Yes you can. The bile will still be produced in the liver and find its way to the small intestine. It will continue to break down your dietary fats and to remove toxins from the liver. What is different is that the bile will no longer be as concentrated (the gallbladder removes 90% of the water from the bile) and its function as a regulator will be gone. Some people have no problem with this at all; others have problems with getting the right amount of bile at the right time, either too much or too little.
IS GALLBLADDER SURGERY EFFECTIVE
What is meant by effective? Will you never have another gallbladder attack? I mean, how could you if you have no gallbladder, right? Will you never suffer from indigestion again? Will your gas and bloating disappear? Will the constipation go away? Will diarrhea resolve?
The answer to all of the above is "sometimes". Actual attacks are rare, but other forms of pain and discomfort are possible and new symptoms can also develop. Read on...
Let's look at gallbladder attacks. Gallstones can also be found in the liver and the bile ducts leading to the gallbladder. The attack is often (but not always) caused by a stone blocking a duct. And yes, this can still happen. As seen by research above, stones are formed partly due to what we eat. If we take the gallbladder out and continue to eat the same lithogenic forming diet that we did before, why should stones not form? They will. You may never know it. You may be asymptomatic for the rest of your life. Or, you may get a stone stuck in a bile duct. This is one of the reasons for the most frequently asked question on this site: "I had my gallbladder removed months (or years) ago. Why do I still have pain?" (See testimonials for examples.) Removing the gallbladder does not always address the problem in the body that is causing these or other symptoms listed above. It has probably taken years for your body to form these stones. Your fat digestion has been impaired for a long time. In order to break down and digest fats, your body must produce bile, which is done in the liver. To address the root of the problem you must study and reflect on the causes of gallbladder disease. There could be an underlying thyroid problem which research connects with both gallstones and a low-functioning gallbladder. Food allergies may also be a big part of it and stress as well.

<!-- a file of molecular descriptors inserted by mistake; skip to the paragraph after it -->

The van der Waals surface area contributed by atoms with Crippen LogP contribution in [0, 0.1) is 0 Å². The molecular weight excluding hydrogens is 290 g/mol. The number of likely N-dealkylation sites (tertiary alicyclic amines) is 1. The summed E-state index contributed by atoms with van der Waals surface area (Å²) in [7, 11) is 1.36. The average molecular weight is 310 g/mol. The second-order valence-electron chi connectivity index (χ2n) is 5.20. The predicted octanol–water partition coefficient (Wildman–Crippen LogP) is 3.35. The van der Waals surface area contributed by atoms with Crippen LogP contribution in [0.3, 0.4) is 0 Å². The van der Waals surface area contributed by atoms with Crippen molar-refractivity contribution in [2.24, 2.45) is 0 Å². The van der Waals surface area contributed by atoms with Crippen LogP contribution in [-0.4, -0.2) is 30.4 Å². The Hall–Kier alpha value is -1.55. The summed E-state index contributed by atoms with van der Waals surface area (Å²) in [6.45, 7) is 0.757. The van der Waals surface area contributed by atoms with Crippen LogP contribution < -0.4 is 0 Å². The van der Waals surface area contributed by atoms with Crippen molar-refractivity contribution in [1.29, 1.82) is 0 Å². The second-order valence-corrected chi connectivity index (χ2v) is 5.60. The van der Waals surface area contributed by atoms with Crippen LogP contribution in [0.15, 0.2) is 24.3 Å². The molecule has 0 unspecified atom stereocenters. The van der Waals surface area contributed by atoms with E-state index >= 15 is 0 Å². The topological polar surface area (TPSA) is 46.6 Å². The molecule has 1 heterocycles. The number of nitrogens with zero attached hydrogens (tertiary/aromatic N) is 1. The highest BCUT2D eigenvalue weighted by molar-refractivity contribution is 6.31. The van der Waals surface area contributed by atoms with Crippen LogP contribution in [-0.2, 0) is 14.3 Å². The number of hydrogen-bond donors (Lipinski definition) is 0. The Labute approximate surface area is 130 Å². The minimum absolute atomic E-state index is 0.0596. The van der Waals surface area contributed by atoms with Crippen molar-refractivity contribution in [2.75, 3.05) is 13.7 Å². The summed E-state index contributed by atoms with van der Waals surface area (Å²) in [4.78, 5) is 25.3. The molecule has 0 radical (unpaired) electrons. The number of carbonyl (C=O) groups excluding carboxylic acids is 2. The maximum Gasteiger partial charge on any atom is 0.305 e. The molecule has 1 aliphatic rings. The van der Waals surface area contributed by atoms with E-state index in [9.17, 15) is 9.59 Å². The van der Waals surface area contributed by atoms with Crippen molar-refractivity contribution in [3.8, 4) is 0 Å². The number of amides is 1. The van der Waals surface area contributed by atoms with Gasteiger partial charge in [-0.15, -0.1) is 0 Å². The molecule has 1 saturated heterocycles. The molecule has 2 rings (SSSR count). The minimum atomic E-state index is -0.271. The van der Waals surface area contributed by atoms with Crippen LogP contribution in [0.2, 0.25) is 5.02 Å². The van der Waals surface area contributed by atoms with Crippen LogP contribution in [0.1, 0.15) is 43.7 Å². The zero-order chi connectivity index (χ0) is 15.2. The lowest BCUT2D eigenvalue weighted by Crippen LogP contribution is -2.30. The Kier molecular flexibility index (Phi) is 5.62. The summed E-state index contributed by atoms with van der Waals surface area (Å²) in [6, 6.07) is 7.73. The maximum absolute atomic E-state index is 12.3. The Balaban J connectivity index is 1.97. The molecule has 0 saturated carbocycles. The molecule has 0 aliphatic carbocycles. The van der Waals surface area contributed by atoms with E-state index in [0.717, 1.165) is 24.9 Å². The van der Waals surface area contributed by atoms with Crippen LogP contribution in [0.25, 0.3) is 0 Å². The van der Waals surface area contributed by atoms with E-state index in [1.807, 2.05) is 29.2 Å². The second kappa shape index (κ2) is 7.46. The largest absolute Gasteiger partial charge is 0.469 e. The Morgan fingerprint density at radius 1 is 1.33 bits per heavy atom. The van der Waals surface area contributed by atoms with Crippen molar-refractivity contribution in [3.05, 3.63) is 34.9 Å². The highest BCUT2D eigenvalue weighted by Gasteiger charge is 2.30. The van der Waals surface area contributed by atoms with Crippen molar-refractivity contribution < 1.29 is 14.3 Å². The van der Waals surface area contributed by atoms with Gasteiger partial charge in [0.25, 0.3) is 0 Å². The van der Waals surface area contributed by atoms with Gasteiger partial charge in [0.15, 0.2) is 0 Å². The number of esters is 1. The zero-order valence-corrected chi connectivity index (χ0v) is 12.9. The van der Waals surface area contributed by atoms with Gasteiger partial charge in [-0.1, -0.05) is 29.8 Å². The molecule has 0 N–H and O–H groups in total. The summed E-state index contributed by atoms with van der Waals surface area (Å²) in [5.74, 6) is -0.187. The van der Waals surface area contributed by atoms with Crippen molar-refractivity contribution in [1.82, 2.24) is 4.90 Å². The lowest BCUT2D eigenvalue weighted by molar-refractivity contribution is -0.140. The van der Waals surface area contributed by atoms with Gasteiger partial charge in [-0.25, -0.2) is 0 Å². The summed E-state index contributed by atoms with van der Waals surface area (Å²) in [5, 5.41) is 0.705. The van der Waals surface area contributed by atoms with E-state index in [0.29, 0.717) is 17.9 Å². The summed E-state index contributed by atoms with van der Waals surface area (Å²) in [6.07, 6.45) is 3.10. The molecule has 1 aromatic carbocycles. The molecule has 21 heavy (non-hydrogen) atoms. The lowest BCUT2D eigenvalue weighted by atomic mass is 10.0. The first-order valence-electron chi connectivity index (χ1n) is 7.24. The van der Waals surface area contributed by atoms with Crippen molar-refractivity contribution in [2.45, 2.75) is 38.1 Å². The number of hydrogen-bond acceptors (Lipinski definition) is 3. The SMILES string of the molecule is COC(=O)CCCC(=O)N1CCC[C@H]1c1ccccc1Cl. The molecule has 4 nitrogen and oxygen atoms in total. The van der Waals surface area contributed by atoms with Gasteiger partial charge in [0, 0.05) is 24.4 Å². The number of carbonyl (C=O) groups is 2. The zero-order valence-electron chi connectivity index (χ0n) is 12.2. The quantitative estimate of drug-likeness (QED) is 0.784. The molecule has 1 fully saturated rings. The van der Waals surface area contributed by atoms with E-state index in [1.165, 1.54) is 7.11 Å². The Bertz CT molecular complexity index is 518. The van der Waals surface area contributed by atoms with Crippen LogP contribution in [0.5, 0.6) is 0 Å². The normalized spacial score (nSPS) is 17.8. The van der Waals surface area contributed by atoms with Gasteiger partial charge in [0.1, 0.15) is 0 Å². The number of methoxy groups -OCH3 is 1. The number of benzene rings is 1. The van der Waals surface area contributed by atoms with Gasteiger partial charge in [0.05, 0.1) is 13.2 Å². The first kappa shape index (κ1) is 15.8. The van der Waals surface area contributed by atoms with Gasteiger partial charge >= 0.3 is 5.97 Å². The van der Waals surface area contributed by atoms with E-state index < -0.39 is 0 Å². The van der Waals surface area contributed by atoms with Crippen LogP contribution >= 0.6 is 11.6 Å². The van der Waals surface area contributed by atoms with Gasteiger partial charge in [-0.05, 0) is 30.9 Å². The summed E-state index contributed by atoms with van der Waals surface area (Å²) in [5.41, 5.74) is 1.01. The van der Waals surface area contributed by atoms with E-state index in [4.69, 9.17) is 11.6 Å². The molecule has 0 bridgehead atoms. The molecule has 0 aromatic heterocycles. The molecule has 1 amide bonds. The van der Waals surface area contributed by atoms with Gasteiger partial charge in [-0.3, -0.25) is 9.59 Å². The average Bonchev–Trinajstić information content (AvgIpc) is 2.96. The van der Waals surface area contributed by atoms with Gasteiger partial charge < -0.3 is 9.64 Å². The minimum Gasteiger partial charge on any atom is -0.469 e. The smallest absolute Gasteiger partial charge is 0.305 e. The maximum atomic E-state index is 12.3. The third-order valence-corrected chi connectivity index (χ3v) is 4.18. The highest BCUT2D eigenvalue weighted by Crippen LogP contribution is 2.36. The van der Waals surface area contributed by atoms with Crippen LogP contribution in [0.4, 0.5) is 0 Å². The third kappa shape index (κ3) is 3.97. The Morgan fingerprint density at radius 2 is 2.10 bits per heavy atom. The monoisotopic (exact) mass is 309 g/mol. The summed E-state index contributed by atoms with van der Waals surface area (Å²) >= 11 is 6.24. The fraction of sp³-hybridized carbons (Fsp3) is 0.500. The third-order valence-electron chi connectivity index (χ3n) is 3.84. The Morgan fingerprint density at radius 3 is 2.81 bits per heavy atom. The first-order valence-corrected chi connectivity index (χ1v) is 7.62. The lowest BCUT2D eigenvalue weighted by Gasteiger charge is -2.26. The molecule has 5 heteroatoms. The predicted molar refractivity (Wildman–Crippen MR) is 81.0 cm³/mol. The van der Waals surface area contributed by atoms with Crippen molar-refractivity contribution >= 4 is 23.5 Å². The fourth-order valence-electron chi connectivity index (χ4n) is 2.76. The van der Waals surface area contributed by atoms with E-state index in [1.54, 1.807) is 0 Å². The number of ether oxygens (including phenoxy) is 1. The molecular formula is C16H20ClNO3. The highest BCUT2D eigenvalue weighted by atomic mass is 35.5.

Another thing to keep in mind is that you could have another gallbladder disease that has not yet been diagnosed. For example, if an ultrasound is done and gallstones found, a cholecystectomy or gallbladder removal will be recommended without doing any further exploration. This is because the most obvious and easily diagnosed cause of gallbladder attacks is gallstones or cholelithiasis. And ultrasound is quick and non-invasive. However, if your gallbladder is ejecting bile below 33%-40% which is considered normal range, you would be diagnosed with a low-functioning gallbladder or biliary dyskinesia. This can only be determined with a HIDA scan which is an invasive procedure using radioactive dye. Symptoms of biliary dyskinesia are not always resolved with cholecystectomy either for various known and unknown reasons. One reason is that the problem could be with the Sphincter of Oddi rather than the gallbladder itself.